After an earthquake in 17 AD, Tiberius sent money to rebuild. Later, Laodicea was rejected in their application for building a temple, while Smyrna was accepted. After the rejection, like people do, they over-compensated and became brash and over confident. Then more earthquakes came, and a tsunami. When Nero offered money to rebuild, they rejected it and rebuilt by themselves.

Two letters to churches had encouragement, Smyrna and Philadelphia. Five letters had instruction for change. For Laodicea, there was no praise or commendation.

Jesus is telling them He is there for them, they can rely on Him. Hot means boiling, like the hot springs in Hieropylis. Cold means refreshing, like the streams in Colossea. The Laodiceans are neither. A church is successful not when it’s bigger, but when the people properly reflect Christ.

The site has seen a tremendous amount of archeological work and restoration in the past 20 years. Syria Street is from the time John’s letter would have arrived in the town. The Constantine era church structure is where a regional council of 30 bishops outlawed the keeping of Sabbath in 363 AD.

After Laodicea we explored Hierapolis. There is quite a bit of exploration and discovery happening here. The thermal hot springs and white deposits are also a major feature.

We had some free time to explore and/or get lunch. Julia and I hiked to the theater, then on to Philip’s tomb, and a church with eight (I think) arches. Philip was martyred in Hierapolis. We took off our shoes and waded in the warm water flowing over the mineral deposits. There was so much to see and do that we didn’t take time for lunch.

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Three More Churches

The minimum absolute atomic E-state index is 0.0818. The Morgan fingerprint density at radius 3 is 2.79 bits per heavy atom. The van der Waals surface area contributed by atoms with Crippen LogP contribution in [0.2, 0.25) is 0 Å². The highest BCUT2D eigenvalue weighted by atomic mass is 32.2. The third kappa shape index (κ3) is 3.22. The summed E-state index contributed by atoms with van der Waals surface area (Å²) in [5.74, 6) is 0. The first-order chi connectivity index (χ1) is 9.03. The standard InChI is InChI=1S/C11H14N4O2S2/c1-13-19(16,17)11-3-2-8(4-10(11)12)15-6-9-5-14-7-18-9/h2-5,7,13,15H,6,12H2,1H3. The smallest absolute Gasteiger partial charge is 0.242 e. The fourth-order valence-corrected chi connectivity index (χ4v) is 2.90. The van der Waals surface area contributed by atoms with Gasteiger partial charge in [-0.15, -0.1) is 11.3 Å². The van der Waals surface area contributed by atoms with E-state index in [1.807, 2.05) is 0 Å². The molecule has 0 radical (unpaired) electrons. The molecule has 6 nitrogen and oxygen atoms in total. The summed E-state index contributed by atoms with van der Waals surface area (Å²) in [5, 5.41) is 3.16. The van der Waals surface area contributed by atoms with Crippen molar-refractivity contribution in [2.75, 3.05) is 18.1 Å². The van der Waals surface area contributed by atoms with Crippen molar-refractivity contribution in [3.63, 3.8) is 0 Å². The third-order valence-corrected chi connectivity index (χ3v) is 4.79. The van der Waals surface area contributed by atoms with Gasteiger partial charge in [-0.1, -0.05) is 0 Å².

We left Izmir this morning, palm fronds sweeping the side of the bus as we passed through the narrow streets. Randy gave us a rundown on archeology, Thyatira, Sardis, and the Lydian kingdom.

The words on the milestones found on the road between Pergamum and Thyatira were, “To the Elegance of Thyatira.” Thyatira was a union town, a town of trade guilds. They were tolerant of sin. Christians cannot be tolerant of every behavior. Thyatira’s love tended toward blind affirmation. We can’t affirm what God does not. Jesus’s longest letter was to this tiny trade town.

Thyatira was a great place for farm to table food, as it is today. An army town that was a gateway to Persia, it had two roads going that direction. Trades, guilds, temples, banks, money, all were centered around Apollo, a son of god. Christians who didn’t participate in the system risked losing their job, hospitalization coverage, and burial coverage.

Jesus’s criticism of Thyatira was for their tolerance of Jezebel, who was causing the people to sin. Was it tolerance of participation in the guilds? Jesus was searching their minds. Were some participating in the guilds without believing in Apollo? Were some participating in the Christian church and their heart wasn’t in it?

We visited an archeological site from the second century, and a museum with exhibits of various time periods.

After a good lunch we visited ancient Sardis. Reference to Sepharad in the Bible may be Sardis rather than Spain. Coins were first minted here. The king became wealthy, more than any other king, except perhaps Solomon.

The church of Sardis deceived themselves into believing they were still alive. They were resting in the glories of the past. There is no deception like self deception. They lived in a relativistic and pluralistic society. Were they saying something like, We need to get along better with the culture?